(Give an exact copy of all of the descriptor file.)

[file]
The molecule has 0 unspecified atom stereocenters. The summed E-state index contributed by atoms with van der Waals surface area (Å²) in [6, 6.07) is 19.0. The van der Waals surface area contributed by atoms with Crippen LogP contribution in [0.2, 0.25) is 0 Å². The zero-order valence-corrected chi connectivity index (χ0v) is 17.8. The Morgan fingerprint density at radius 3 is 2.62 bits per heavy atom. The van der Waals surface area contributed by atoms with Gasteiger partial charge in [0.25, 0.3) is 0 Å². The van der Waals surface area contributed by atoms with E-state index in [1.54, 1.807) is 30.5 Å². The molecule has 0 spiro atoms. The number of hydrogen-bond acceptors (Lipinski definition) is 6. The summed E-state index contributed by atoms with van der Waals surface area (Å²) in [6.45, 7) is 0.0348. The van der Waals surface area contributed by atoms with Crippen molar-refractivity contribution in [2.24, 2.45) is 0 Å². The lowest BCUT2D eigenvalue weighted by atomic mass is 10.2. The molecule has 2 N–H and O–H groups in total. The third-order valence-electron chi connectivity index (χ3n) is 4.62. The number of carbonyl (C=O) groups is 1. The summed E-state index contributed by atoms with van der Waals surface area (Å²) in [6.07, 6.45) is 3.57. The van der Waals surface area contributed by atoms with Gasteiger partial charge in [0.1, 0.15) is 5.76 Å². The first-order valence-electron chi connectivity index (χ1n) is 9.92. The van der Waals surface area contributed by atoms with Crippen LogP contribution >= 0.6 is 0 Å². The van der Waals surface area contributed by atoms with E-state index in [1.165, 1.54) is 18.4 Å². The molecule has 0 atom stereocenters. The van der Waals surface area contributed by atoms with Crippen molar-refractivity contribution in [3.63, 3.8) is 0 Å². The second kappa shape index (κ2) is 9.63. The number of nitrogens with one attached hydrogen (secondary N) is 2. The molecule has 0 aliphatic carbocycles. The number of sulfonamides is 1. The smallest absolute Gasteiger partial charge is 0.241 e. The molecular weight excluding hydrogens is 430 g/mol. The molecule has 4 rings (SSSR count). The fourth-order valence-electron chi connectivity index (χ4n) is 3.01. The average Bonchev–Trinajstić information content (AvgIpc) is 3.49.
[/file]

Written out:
The molecule has 0 unspecified atom stereocenters. The summed E-state index contributed by atoms with van der Waals surface area (Å²) in [6, 6.07) is 19.0. The van der Waals surface area contributed by atoms with Crippen LogP contribution in [0.2, 0.25) is 0 Å². The zero-order valence-corrected chi connectivity index (χ0v) is 17.8. The Morgan fingerprint density at radius 3 is 2.62 bits per heavy atom. The van der Waals surface area contributed by atoms with Gasteiger partial charge in [0.25, 0.3) is 0 Å². The van der Waals surface area contributed by atoms with E-state index in [1.54, 1.807) is 30.5 Å². The molecule has 0 spiro atoms. The number of hydrogen-bond acceptors (Lipinski definition) is 6. The summed E-state index contributed by atoms with van der Waals surface area (Å²) in [6.45, 7) is 0.0348. The van der Waals surface area contributed by atoms with Crippen molar-refractivity contribution in [2.24, 2.45) is 0 Å². The lowest BCUT2D eigenvalue weighted by atomic mass is 10.2. The molecule has 2 N–H and O–H groups in total. The third-order valence-electron chi connectivity index (χ3n) is 4.62. The number of carbonyl (C=O) groups is 1. The summed E-state index contributed by atoms with van der Waals surface area (Å²) in [6.07, 6.45) is 3.57. The van der Waals surface area contributed by atoms with Gasteiger partial charge in [0.1, 0.15) is 5.76 Å². The first-order valence-electron chi connectivity index (χ1n) is 9.92. The van der Waals surface area contributed by atoms with Crippen LogP contribution >= 0.6 is 0 Å². The van der Waals surface area contributed by atoms with E-state index in [1.165, 1.54) is 18.4 Å². The molecule has 0 atom stereocenters. The van der Waals surface area contributed by atoms with Crippen molar-refractivity contribution in [3.63, 3.8) is 0 Å². The second kappa shape index (κ2) is 9.63. The number of nitrogens with one attached hydrogen (secondary N) is 2. The molecule has 0 aliphatic carbocycles. The number of sulfonamides is 1. The smallest absolute Gasteiger partial charge is 0.241 e. The molecular weight excluding hydrogens is 430 g/mol. The molecule has 4 rings (SSSR count). The fourth-order valence-electron chi connectivity index (χ4n) is 3.01. The average Bonchev–Trinajstić information content (AvgIpc) is 3.49.